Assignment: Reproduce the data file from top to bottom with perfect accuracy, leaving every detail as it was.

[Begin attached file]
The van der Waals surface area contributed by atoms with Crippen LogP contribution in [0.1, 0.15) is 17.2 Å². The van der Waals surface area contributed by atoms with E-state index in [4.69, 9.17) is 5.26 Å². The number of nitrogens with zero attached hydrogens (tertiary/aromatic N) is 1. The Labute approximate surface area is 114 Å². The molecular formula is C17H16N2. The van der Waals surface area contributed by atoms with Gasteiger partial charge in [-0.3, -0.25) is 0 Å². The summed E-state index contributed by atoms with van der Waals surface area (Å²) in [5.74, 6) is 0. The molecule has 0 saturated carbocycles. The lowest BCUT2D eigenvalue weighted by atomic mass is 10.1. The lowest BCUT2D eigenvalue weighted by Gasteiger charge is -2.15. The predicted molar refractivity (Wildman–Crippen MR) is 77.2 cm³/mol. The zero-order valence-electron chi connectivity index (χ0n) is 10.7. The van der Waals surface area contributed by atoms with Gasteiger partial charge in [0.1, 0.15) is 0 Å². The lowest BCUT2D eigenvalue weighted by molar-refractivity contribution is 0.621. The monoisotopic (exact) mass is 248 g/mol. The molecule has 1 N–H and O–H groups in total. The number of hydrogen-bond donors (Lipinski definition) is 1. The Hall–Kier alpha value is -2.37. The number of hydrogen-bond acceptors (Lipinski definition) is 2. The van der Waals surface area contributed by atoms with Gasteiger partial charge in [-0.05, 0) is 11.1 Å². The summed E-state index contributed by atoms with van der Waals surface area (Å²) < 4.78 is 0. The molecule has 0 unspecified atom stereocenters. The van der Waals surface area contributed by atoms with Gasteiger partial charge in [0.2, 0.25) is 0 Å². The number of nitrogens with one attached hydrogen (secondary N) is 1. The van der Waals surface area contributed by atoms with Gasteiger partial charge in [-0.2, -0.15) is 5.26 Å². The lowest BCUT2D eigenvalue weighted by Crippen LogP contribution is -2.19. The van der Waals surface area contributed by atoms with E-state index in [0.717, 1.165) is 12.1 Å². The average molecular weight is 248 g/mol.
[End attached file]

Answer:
The van der Waals surface area contributed by atoms with Crippen LogP contribution in [0.1, 0.15) is 17.2 Å². The van der Waals surface area contributed by atoms with E-state index in [4.69, 9.17) is 5.26 Å². The number of nitrogens with zero attached hydrogens (tertiary/aromatic N) is 1. The Labute approximate surface area is 114 Å². The molecular formula is C17H16N2. The van der Waals surface area contributed by atoms with Gasteiger partial charge in [-0.3, -0.25) is 0 Å². The summed E-state index contributed by atoms with van der Waals surface area (Å²) in [5.74, 6) is 0. The molecule has 0 saturated carbocycles. The lowest BCUT2D eigenvalue weighted by atomic mass is 10.1. The lowest BCUT2D eigenvalue weighted by Gasteiger charge is -2.15. The predicted molar refractivity (Wildman–Crippen MR) is 77.2 cm³/mol. The zero-order valence-electron chi connectivity index (χ0n) is 10.7. The van der Waals surface area contributed by atoms with Gasteiger partial charge in [0.1, 0.15) is 0 Å². The lowest BCUT2D eigenvalue weighted by molar-refractivity contribution is 0.621. The monoisotopic (exact) mass is 248 g/mol. The molecule has 1 N–H and O–H groups in total. The number of hydrogen-bond donors (Lipinski definition) is 1. The Hall–Kier alpha value is -2.37. The number of hydrogen-bond acceptors (Lipinski definition) is 2. The van der Waals surface area contributed by atoms with Gasteiger partial charge in [-0.05, 0) is 11.1 Å². The summed E-state index contributed by atoms with van der Waals surface area (Å²) < 4.78 is 0. The molecule has 0 unspecified atom stereocenters. The van der Waals surface area contributed by atoms with Gasteiger partial charge in [0.2, 0.25) is 0 Å². The number of nitrogens with one attached hydrogen (secondary N) is 1. The van der Waals surface area contributed by atoms with Gasteiger partial charge in [-0.2, -0.15) is 5.26 Å². The lowest BCUT2D eigenvalue weighted by Crippen LogP contribution is -2.19. The van der Waals surface area contributed by atoms with E-state index in [0.717, 1.165) is 12.1 Å². The average molecular weight is 248 g/mol.